Opportunity guilt is a shorthand term I use for a situation that frequently occurs after strategic planning. Take an organisation that has just finished an extensive strategic planning exercise. The moment it is finished, an opportunity presents itself that was not foreseen in the strategic plan. If the organisation takes the opportunity, was the plan wrong for not including the possibility, and was strategic planning a waste of time and resource? If the organisation foregoes the opportunity, is it slavishly following a plan oblivious to changing circumstances? For example a shirt company just finishes a strategic planning exercise assuming that no acquisitions are available because the only desirable acquisition has an exorbitantly high price/earnings ratio or is ‘takeover proof’. The strategic plan focuses on organic growth. Suddenly, the founder of a venerable competitive shirt firm dies and his/her heirs wish to sell immediately. When confronted with this sudden, unexpected acquisition opportunity, people in the shirt company are going to feel regret either with a decision to proceed on the acquisition or with a decision to stick to the organic growth plan. Because of all the hard work on the strategic plan, they can take the opportunity, yet feel guilty that the work was wasted. Or they can stick to their plan, despite the opportunity, yet also feel guilty about what they might have missed.
One confronts my Catholic paradox of ‘opportunity guilt’ in strategic planning, but in numerous areas where choices constrain activity.
As Schwartz notes, opportunity guilt can be preceded by choice guilt. He talks about conflicts between personal responsibility and a profusion of alternatives being exacerbated by the availability of choice:
“When there are no options, what can you do? Disappointment, maybe; regret, no. When you have only a few options, you do the best you can, but the world may simply not allow you to do as well as you would like. When there are many options, the chances increase that there is a really good one out there, and you feel that you ought to be able to find it. When the option you actually settle on proves disappointing, you regret not having chosen more wisely. And as the number of options continues to proliferate, making an exhaustive investigation of the possibilities impossible, concern that there may be a better option out there may induce you to anticipate the regret you will feel later on, when that option is discovered, and thus prevent you from making a decision at all.” [Schwartz, 2004, page 163]
He continues, “When considering a decision involving complex possibilities, the fact that there is no one option that is best in all respects will induce people to consider the opportunity costs associated with choosing the best option. And the more options there are, the more likely it is that there will be some that are better in certain respects than the chosen one. So opportunity costs will mount as the number of options increases, and as opportunity costs mount, so will regret.” [Schwartz, 2004, page 163]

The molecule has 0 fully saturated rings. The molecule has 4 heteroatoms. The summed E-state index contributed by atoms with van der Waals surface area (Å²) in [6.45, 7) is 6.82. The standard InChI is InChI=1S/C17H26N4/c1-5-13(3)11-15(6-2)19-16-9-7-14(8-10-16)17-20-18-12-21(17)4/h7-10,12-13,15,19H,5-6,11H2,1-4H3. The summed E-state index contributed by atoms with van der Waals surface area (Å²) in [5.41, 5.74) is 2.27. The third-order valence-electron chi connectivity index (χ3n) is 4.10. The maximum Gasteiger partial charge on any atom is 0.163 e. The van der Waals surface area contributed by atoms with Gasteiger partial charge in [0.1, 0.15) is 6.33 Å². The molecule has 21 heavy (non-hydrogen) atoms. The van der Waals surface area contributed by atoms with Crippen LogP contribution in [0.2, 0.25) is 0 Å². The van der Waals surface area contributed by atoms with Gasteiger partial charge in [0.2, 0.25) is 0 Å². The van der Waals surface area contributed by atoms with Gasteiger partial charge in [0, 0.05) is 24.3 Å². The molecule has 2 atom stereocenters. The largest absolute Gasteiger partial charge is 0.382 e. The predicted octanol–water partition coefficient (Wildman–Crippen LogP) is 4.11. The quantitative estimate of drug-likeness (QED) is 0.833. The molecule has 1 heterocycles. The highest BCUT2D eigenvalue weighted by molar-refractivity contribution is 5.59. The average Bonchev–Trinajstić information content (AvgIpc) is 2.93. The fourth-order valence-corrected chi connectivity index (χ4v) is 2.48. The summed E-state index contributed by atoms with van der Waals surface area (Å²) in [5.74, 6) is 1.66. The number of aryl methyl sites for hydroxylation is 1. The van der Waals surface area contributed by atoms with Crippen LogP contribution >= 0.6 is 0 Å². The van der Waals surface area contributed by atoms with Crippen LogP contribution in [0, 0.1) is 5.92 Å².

We have pre-decision regret - “Will my wife complain that if we’d spent more time we could have found a better house?”, and post-decision regret – “If only I’d spent more time, I could have found a house with a better plumbing system”.
Large organisations have spent a lot of time trying to remove possible regret from their buying decisions with sometimes perverse results. Intriguingly, the bizarre bazaar syndrome turns up in intense organisational schizophrenia. Large companies and government departments centralise their purchasing, supposedly to achieve economies of scale. This centralisation is normally done in aid of making sure that the really important decisions are made by professionals. Sometimes these really important decisions include things like all hiring, for example a central personnel or human resources team does all of the hiring. Sometimes it’s travel or car fleets or stationery. Sometimes these central units work well, particularly if things are commodities bought in bulk and choices are static. Many times these central units fail as they can’t satisfy local needs from central buying. How can HQ choose some country manager’s personal assistant better than him or her? Central buying doesn’t permit local shopping and without shopping there is no learning.
A good example is software purchasing by central government departments. Rather than go shopping, that is learning what’s achievable and then re-designing their requests for tender, government departments set out “requirements specifications” just about as soon as they can. Most requirements specifications read – “we know what we want and don’t need to learn what might be available because we’re so important and too busy to shop” (a bit like me asking my wife to buy things for me). Bureaucrats hand these requirements specifications to people who know next-to-nothing about how the software will be used nor much about software in general; they are purchasing experts. These experts do know how to drive suppliers to meet the specification exactly. So, even if the requirements specification is accurate, suppliers wind up creating something at great expense, and late, and using older technology, to meet a requirement that might easily have been met with off-the-shelf software had a little flexibility been involved. It is as if I sat at home and said that in order to write this lecture I need a quill pen of such-and-such a length, trimmed “just so”, with an inkwell that looked “just like this” because I was too busy to go down to the shops to learn about the existence of biros or word-processing. Buying evolves through shopping.